The move confirms the growing belief among studios that a format war is now inevitable and that both sides will need to be supported until one becomes dominant.
Warner's decision will come as a major blow to the HD-DVD camp as the entertainment giant has the largest film distribution network in the world and owns New Line Cinema and HBO, which produces series like Sex and the City and The Sopranos.
Warner had been due to start releasing titles in the HD-DVD format by the end of this year and has been working with Microsoft to integrate DRM technology onto the discs. The DRM capabilities of HD-DVD were one of the key reasons cited by Warner for its initial backing of the format.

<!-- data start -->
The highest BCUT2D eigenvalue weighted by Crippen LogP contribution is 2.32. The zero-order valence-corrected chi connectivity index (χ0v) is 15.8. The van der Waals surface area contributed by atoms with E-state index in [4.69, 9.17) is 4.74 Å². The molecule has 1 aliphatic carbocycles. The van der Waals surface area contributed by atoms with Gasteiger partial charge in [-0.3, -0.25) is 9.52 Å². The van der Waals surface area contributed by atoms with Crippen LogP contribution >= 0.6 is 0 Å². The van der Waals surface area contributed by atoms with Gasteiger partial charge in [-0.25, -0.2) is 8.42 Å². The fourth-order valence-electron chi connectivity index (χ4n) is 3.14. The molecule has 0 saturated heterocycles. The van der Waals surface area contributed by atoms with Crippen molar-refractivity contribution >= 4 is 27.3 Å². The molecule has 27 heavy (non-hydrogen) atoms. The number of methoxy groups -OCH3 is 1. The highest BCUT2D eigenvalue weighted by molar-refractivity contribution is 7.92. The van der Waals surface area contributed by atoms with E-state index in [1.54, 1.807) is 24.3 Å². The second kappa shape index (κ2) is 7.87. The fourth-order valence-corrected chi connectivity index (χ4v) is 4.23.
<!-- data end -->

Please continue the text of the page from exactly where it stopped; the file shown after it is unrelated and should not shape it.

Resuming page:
"HD-DVD innovations include higher resolution video and audio available on a suite of disc capacities adaptable for longer or shorter programmes," said Chris Cookson, chief technology officer at Warner Brothers Entertainment last year. " HD DVD is also supported by advanced security technology and proven manufacturability."
A full blown standards war now looks impossible to avoid and may last two years, according to analysts. The two sides recently abandoned talks to find a common standard, although Samsung has said it will make a dual format media player.
Intel and Microsoft, as well as the two biggest Chinese hardware manufacturers, are supporting HD DVD, but Blu-Ray has some impressive names behind it including Apple, Universal and Lion's Gate Entertainment.
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